So, let's have a look at these interfaces one at a time, first one is runnable, this interface has a single abstract method, obviously, it's called "run," it has no arguments and no return values, and this interface is used to represent the body of a thread. Then for, usually what you do is you pass such an object, an object-implemented runnable to this constructor of the thread class, and a new thread will start, and this new thread will start its execution from the run method of the runnable object, so in other words, the runnable object, and in particular, its run method is the entry point of a new thread.
On a related note, the callable interface represents a thread returning a value of type V, so as you can see, it's a parametric interface, whose method returns an object of type V, and since this type of thread returns a value, you cannot use it directly with the thread class, but you can use it with something more sophisticated, called an ExecutorService, so you can pass a callable object to the submit method, and this method will return a future object, which represents the eventual return value from this thread, when the task will have finished.
Obviously the details of these mechanisms are outside the scope of this course, but at least you should know what these interfaces, where these interfaces come into play, and then you can find out further details. Next, there's ActionListener, this interface has a method called actionPerformed accepting an object of type ActionEvent, the meaning of this interface is to provide callback functions for graphical user interface events, in other words, consider the class Jbutton, which represents a clickable button in a graphical interface, you're supposed to call the method addActionListener, and pass an ActionListener to it, and then after you do that, every time the user clicks on this button, the actionPerformed method of your object will be called, and you can deal with this event in any way your program requires.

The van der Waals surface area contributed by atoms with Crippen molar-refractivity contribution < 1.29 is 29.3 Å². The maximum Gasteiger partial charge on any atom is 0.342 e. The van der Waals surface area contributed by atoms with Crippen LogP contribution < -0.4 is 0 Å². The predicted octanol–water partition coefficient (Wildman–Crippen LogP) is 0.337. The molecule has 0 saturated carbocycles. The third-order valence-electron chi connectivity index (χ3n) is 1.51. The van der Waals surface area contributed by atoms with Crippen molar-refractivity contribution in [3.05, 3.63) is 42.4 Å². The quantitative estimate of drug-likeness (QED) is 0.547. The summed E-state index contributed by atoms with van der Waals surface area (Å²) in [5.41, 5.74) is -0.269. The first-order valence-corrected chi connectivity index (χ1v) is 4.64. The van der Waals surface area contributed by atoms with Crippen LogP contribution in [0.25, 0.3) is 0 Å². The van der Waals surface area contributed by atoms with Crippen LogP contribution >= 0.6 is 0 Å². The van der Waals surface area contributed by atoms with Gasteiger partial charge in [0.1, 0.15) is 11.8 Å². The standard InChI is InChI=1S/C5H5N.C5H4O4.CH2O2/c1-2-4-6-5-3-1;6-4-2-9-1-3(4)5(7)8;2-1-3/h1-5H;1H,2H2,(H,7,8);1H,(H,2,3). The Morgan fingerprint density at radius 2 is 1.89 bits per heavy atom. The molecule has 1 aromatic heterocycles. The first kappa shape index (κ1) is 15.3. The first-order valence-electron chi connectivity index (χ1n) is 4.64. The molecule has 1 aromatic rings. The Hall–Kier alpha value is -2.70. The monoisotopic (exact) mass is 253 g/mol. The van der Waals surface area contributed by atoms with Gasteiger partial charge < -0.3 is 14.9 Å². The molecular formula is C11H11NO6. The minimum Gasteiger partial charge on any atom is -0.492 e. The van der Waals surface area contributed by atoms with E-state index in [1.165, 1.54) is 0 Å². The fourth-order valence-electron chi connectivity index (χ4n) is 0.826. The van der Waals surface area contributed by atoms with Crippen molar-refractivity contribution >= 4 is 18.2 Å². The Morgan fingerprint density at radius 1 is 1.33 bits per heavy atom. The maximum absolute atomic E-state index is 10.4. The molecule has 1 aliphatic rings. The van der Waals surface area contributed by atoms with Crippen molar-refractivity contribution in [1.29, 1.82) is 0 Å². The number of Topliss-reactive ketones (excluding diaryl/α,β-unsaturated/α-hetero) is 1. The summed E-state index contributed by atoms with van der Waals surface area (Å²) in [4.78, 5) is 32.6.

This is what a callback function is. And finally, we get to the last two interfaces, first there is comparable, its method is called compareTo, it takes another object of type T as argument, and it compares this object with the other object, and the comparison returns an integer. You can use such an interface to sort some collection, in particular to sort a list, so as you can see at the bottom of these lines, you can call this static method of the Collections class, called sort, you pass a list, and provided the elements of the list, implement the comparable interface, this method is going to sort the list.